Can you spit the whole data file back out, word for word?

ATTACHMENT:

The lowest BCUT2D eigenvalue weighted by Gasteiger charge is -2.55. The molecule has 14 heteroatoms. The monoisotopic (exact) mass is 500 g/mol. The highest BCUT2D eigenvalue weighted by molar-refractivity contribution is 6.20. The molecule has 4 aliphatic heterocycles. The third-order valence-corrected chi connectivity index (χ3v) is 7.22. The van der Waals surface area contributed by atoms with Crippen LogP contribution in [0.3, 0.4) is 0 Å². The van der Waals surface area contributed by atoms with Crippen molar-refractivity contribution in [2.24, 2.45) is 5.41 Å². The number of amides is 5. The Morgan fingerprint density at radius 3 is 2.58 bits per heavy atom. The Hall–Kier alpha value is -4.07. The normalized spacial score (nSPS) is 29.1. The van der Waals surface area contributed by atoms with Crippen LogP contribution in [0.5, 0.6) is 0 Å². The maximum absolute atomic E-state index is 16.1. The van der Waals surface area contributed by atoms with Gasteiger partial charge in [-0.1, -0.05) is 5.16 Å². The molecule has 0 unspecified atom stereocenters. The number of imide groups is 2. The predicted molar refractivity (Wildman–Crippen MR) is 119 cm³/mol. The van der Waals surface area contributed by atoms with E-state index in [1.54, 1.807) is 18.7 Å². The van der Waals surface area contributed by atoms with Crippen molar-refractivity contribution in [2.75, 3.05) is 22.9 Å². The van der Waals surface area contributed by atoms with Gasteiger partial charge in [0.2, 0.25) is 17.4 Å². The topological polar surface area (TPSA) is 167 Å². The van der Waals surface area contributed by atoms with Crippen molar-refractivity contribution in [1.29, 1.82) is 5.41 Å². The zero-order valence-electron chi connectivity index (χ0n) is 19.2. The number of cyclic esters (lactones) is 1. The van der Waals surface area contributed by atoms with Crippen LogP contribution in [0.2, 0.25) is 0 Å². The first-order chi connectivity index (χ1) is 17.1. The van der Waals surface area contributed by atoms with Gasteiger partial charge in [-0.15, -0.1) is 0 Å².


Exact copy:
The lowest BCUT2D eigenvalue weighted by Gasteiger charge is -2.55. The molecule has 14 heteroatoms. The monoisotopic (exact) mass is 500 g/mol. The highest BCUT2D eigenvalue weighted by molar-refractivity contribution is 6.20. The molecule has 4 aliphatic heterocycles. The third-order valence-corrected chi connectivity index (χ3v) is 7.22. The van der Waals surface area contributed by atoms with Crippen LogP contribution in [0.3, 0.4) is 0 Å². The van der Waals surface area contributed by atoms with Crippen molar-refractivity contribution in [2.24, 2.45) is 5.41 Å². The number of amides is 5. The Morgan fingerprint density at radius 3 is 2.58 bits per heavy atom. The Hall–Kier alpha value is -4.07. The normalized spacial score (nSPS) is 29.1. The van der Waals surface area contributed by atoms with Crippen LogP contribution in [0.5, 0.6) is 0 Å². The maximum absolute atomic E-state index is 16.1. The van der Waals surface area contributed by atoms with Gasteiger partial charge in [-0.1, -0.05) is 5.16 Å². The molecule has 0 unspecified atom stereocenters. The number of imide groups is 2. The predicted molar refractivity (Wildman–Crippen MR) is 119 cm³/mol. The van der Waals surface area contributed by atoms with E-state index in [1.54, 1.807) is 18.7 Å². The van der Waals surface area contributed by atoms with Crippen molar-refractivity contribution in [2.75, 3.05) is 22.9 Å². The van der Waals surface area contributed by atoms with Gasteiger partial charge in [0.2, 0.25) is 17.4 Å². The topological polar surface area (TPSA) is 167 Å². The van der Waals surface area contributed by atoms with Crippen molar-refractivity contribution in [1.29, 1.82) is 5.41 Å². The zero-order valence-electron chi connectivity index (χ0n) is 19.2. The number of cyclic esters (lactones) is 1. The van der Waals surface area contributed by atoms with Crippen LogP contribution in [0.2, 0.25) is 0 Å². The first-order chi connectivity index (χ1) is 17.1. The van der Waals surface area contributed by atoms with Gasteiger partial charge in [-0.15, -0.1) is 0 Å².